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Never mind Zuckerberg selling, here’s why Wall Street has to buy Facebook

Talking Numbers

Seventy million Facebook shares are about to go on sale. Wall Street institutions are required to buy some of them. Here's why.

By now, most people have seen this status update: "Mark Zuckerberg is selling shares of Facebook."

A total of 70 million Facebook shares are about to hit the market. The company is issuing 27.05 million shares while 41.35 million are being sold by Mark Zuckerberg himself. Zuck needs the $2.3 billion so he can pay off a tax bill once he exercises an option on 60 million shares. Another 1.6 million shares will come from board member and internet pioneer Marc Andreessen.

(Read more: Zuckerberg to sell Facebook shares worth about $2.3 billion)

The timing of the sale is perhaps not as random as one might suspect at first glance.

Starting tomorrow, Facebook will join the S&P 500 index. Since the announcement of Facebook's inclusion on December 11, shares in the social media giant have jumped nearly 12%. As it is the market's benchmark index, many institutions and index tracking funds are required to hold the stocks comprising the S&P 500.

"That means there will be a lot more institutional demand," says CNBC contributor Andrew Busch, editor and publisher of The Busch Update. "If Facebook does not go up [Friday] and it starts to sink after, that is telling you the market [for Facebook] is going down. That tells you that demand from all the institutional investors is not enough to hold it up."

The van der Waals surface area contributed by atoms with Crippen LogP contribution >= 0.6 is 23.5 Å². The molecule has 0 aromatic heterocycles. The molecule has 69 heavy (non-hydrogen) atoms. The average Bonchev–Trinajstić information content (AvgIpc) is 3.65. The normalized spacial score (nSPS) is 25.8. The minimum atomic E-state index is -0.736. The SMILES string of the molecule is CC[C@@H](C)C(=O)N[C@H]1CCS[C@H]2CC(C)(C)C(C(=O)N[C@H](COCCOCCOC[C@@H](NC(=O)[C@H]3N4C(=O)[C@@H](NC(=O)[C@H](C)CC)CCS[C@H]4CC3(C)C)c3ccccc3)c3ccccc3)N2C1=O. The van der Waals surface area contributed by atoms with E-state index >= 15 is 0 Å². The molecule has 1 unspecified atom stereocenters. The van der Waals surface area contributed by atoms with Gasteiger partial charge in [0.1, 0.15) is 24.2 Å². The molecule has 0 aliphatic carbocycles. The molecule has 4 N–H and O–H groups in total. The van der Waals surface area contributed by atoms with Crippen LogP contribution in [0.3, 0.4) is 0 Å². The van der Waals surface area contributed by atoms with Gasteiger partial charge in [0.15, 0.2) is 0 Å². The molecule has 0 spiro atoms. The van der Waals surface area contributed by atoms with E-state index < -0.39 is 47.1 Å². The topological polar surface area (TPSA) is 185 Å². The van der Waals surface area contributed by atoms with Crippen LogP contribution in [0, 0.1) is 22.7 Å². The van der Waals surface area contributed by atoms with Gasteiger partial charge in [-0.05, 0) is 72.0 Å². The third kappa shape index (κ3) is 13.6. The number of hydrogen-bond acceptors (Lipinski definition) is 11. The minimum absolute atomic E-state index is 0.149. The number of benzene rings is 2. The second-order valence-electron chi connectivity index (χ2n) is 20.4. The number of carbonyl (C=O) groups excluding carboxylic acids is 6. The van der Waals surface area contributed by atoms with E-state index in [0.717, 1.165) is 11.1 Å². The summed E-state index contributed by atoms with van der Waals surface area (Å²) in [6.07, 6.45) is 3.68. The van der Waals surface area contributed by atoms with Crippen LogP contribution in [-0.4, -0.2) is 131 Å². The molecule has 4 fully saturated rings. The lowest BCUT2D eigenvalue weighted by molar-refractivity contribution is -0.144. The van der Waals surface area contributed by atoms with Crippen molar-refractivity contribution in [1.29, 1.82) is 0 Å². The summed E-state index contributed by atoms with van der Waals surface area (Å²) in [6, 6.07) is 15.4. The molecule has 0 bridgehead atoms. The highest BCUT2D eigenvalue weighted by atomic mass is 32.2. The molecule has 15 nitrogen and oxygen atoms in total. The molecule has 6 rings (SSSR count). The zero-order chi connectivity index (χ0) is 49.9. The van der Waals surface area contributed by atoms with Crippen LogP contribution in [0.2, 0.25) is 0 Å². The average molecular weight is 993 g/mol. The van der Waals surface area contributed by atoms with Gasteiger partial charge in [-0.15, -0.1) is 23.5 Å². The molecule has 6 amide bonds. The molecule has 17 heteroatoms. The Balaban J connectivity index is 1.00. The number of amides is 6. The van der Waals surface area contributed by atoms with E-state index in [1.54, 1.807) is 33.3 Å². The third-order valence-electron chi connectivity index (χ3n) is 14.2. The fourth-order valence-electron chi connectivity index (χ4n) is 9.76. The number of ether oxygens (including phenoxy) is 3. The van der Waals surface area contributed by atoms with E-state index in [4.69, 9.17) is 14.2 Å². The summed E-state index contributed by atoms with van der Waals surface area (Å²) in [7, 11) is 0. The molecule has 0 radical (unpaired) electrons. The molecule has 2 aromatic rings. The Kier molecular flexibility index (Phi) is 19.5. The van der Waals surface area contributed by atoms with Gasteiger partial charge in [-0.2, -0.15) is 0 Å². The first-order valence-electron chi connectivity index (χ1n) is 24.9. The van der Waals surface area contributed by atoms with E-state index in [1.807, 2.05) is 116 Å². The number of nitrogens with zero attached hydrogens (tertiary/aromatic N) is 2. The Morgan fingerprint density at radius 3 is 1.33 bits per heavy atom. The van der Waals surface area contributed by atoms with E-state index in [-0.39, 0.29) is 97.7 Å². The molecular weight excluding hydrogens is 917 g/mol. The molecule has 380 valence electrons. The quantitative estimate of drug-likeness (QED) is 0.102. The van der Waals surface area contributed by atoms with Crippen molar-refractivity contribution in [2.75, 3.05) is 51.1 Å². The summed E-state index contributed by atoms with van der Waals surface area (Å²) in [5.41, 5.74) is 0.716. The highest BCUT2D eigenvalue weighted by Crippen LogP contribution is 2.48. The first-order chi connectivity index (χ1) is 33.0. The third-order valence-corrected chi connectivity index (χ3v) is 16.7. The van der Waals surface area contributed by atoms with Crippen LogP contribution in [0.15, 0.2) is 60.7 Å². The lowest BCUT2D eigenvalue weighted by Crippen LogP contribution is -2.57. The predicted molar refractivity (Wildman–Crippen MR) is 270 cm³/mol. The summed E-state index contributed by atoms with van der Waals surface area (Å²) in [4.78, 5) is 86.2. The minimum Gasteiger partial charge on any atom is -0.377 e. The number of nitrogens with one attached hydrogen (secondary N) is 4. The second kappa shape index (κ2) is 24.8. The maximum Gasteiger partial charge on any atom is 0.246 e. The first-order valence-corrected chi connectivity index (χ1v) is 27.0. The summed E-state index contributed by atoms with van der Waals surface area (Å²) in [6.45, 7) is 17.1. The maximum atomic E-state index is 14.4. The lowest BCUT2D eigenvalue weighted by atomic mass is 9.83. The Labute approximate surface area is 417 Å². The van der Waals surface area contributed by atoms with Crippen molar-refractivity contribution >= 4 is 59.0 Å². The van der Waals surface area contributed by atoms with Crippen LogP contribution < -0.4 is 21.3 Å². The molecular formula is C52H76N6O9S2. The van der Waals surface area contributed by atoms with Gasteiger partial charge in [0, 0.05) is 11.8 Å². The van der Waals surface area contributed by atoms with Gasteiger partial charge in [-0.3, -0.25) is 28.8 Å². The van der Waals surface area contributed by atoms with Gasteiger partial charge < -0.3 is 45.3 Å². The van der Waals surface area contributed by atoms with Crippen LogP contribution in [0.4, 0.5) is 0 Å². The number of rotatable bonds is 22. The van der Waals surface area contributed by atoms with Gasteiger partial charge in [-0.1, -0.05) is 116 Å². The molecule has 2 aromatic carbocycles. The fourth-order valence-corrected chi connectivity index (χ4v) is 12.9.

Meanwhile, Busch says Andreessen's sale is a very important signal. The man who helped create the first mass-market web browser is selling about one-third of his Facebook holdings. Trying to understand Zuckerberg's sale may be one thing, according to Busch, but Andreessen's sale may mean something else.

(Read more: CNBC's Marc Andreessen updates)

"It's hard to figure [Zuckerberg] out," says Busch. "But, Andreessen's a little simpler. And, 35% of his holdings is a big nut. So, I would they're telling you, as all insiders do when they sell, this is probably a good time to dump some of the stock."

(See: Facebook's insider transactions)

Jeff Tomasulo, managing partner at Belpointe, says Facebook's charts are somewhat worrying because the stock off from its previous highs.

"That is the sign I'm a little concerned about," says Tomasulo. "If it doesn't stay above the $55 level, then that's a sign that we could get a nice correction in Facebook."

To see the rest of Busch's fundamental analysis and Tomasulo's charts on what levels are important for Facebook, watch the video above.

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